After four-straight seasons of a thousand yards receiving, Brandin Cooks fell out of favor in Los Angeles. Cooks has a history of concussions and suffered two in 25 days in 2019. When he was on the field, he didn’t look like himself and the Rams eventually traded him to Houston in the off-season. Cooks could be a sneaky value at his ADP but just like with Johnson, the risk is high. Last season Cooks had his lowest yardage totals since his rookie season and his lowest yards per reception since 2015. Reports are that he is working out with Watson and should be ready to roll to start the season. While all that can change for Cooks with one bad hit to the head, until that happens Cooks is a screaming sleeper and could end up well outperforming his ADP. 

 

Best Case Scenario

Cooks bounces back and becomes Watson’s favored target. Cooks and Watson are an instant match and Watson’s aggressive passing style plays well with the speedy wideout. Cooks finishes as the WR15. 

 

Worst Case Scenario

Cooks suffers a hit that causes him to lose multiple games. While in the lineup, he is relatively quiet and doesn’t return his ADP. 

 

2020 Projection: 64 receptions, 1,011 receiving yards, 4 touchdowns

 

Will Fuller

ADP: 88.8, WR36

While in the lineup Will Fuller is the ultimate game-changer. In Week 5 of 2019, Fuller exploded for 217 yards on 14 receptions and scored three times. That was a 50-point performance for most fantasy owners and the tenth time he’s posted 20+ fantasy points in a week. A healthy Fuller could be the single best fantasy points scorer at the position. Alas, that Fuller may never happen. For most owners, a healthy 14-games would be a thrill. Fuller is the ultimate boom or bust play and has the chance to win you weeks without blinking. But which Will Fuller will we get each week is the question.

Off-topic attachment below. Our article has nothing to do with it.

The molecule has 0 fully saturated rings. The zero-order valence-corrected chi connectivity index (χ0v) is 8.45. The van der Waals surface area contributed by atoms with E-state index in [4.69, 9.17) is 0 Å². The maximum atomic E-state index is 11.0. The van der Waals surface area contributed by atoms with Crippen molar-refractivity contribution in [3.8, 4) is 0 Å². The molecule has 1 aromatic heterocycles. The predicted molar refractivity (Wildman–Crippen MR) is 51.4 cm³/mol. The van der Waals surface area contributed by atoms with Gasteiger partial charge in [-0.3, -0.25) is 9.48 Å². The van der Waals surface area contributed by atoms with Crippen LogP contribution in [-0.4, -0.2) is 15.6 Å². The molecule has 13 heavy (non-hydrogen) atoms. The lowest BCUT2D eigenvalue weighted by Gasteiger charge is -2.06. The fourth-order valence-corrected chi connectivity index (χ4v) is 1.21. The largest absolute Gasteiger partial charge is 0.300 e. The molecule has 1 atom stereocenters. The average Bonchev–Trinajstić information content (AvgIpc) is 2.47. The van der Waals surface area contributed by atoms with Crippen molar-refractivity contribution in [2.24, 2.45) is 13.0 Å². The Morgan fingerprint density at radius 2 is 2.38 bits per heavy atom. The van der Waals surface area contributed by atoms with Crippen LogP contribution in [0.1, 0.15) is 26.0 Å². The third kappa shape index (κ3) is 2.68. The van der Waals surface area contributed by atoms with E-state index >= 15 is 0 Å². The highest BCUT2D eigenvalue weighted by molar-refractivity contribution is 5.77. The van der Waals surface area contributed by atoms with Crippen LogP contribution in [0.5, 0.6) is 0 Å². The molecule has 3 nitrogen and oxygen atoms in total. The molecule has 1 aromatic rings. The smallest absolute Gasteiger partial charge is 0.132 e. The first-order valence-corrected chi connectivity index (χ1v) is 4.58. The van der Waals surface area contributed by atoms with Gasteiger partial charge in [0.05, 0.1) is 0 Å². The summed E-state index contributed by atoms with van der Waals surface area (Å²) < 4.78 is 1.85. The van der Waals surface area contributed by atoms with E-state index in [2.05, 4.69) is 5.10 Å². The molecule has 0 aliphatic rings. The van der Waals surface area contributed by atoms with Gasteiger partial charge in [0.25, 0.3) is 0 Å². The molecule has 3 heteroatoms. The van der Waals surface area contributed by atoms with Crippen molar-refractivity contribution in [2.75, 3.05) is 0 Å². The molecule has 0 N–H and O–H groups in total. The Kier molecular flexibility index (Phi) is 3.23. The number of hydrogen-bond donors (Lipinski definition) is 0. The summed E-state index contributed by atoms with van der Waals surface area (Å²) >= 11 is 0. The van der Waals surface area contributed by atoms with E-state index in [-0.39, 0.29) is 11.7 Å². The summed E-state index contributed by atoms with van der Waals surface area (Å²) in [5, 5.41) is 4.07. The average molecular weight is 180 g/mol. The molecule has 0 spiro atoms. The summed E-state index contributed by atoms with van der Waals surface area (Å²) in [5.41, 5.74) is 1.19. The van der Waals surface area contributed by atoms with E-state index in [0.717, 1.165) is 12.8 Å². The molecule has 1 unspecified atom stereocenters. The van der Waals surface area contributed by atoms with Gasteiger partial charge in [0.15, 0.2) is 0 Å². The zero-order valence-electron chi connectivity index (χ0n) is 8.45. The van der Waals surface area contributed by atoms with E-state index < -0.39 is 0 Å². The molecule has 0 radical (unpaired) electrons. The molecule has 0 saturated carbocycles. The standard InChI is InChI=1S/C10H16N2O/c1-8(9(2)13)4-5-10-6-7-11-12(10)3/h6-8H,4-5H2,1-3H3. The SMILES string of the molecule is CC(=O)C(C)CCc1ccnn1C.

Best Case Scenario

Fuller finishes a full season healthy and available, sets career highs with his first thousand yards receiving season of his career. He also passes ten touchdowns receiving and finishes as the WR10. 

 

Worst Case Scenario

The same Fuller shows up in 2020, the Fuller who has explosive highs and disappears for the other 12 games. Fuller struggles to outperform his ADP and finishes as a WR3. 

 

2020 Projection: 52 receptions, 821 receiving yards, 4 touchdowns

 

Tight End

 

Darren Fells

ADP: 308, TE31

Darren Fells has operated as a primary red-zone target for Watson and a reliable touchdown scorer. However, inconsistent hands and primary blocking duties have limited his role as a fantasy asset. While Fells cannot be relied on as a weekly starter, he could make for a nice bye week play with the right matchup.  

 

Best Case Scenario

Fells sets a career-high with ten touchdowns but still is limited to 425 yards. A solid bye week fill-in for some weeks. 

 

Worst Case Scenario

Younger options at tight end win the majority of the passing game work. Fells finishes under 300 yards receiving and just three touchdowns. 

 

2020 Projection: 31 receptions, 319 receiving yards, 5 touchdowns

 

Jordan Akins

ADP: 372, TE44

Jordan Akins receives the work between the twenties but not often in the red zone, which limits his upside. With Fells stealing the high priority targets closer to the goalline, Akins remains a very inconsistent option. Even an injury to others at the position won’t guarantee Akins a more prominent role.  

 

Best Case Scenario

Akins continues to be a reliable target in the middle of the field and sets a career-high in receiving yards. Akins turns a handful of these into scores and finishes as a TE2.  

 

Worst Case Scenario

Akins is surpassed on the depth chart by the options behind him, and never even reaches streaming status in fantasy leagues.

 

2020 Projection: 34receptions, 381 receiving yards, 2 touchdowns

 

 

Photo by John Rivera/Icon Sportswire | Adapted by Justin Paradis (@freshmeatcomm on Twitter)

Marc Salazar

Born and raised in Texas, and naturally a lifelong Dallas Cowboys fan. I love everything about the strategy and complexity of NFL football, no other sport compares. I've been playing some form of fantasy football for 15+ years and I run dynasty leagues that include individual defensive players, contracts, free agency, and rookie drafts. I hope to introduce at least one of you to the joys of this format. I live in San Antonio, TX with my wonderful fiance and awesome daughter.